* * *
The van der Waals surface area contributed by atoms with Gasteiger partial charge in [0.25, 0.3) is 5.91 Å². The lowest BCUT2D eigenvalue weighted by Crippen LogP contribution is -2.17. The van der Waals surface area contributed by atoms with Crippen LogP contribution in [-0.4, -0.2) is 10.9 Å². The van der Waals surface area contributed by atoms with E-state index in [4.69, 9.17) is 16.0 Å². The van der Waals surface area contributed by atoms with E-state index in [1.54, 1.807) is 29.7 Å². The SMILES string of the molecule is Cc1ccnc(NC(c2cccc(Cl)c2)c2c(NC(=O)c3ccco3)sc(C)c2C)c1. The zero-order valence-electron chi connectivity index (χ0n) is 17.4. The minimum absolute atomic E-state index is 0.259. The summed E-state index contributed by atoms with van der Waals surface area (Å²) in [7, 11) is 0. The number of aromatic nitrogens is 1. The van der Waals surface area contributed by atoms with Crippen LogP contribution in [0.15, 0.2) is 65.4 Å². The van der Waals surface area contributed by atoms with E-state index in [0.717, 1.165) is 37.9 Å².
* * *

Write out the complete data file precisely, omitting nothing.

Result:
The van der Waals surface area contributed by atoms with Gasteiger partial charge in [0.25, 0.3) is 5.91 Å². The lowest BCUT2D eigenvalue weighted by Crippen LogP contribution is -2.17. The van der Waals surface area contributed by atoms with Crippen LogP contribution in [-0.4, -0.2) is 10.9 Å². The van der Waals surface area contributed by atoms with E-state index in [4.69, 9.17) is 16.0 Å². The van der Waals surface area contributed by atoms with E-state index in [1.54, 1.807) is 29.7 Å². The SMILES string of the molecule is Cc1ccnc(NC(c2cccc(Cl)c2)c2c(NC(=O)c3ccco3)sc(C)c2C)c1. The zero-order valence-electron chi connectivity index (χ0n) is 17.4. The minimum absolute atomic E-state index is 0.259. The summed E-state index contributed by atoms with van der Waals surface area (Å²) in [7, 11) is 0. The number of aromatic nitrogens is 1. The van der Waals surface area contributed by atoms with Crippen LogP contribution in [0.15, 0.2) is 65.4 Å². The van der Waals surface area contributed by atoms with E-state index in [0.717, 1.165) is 37.9 Å².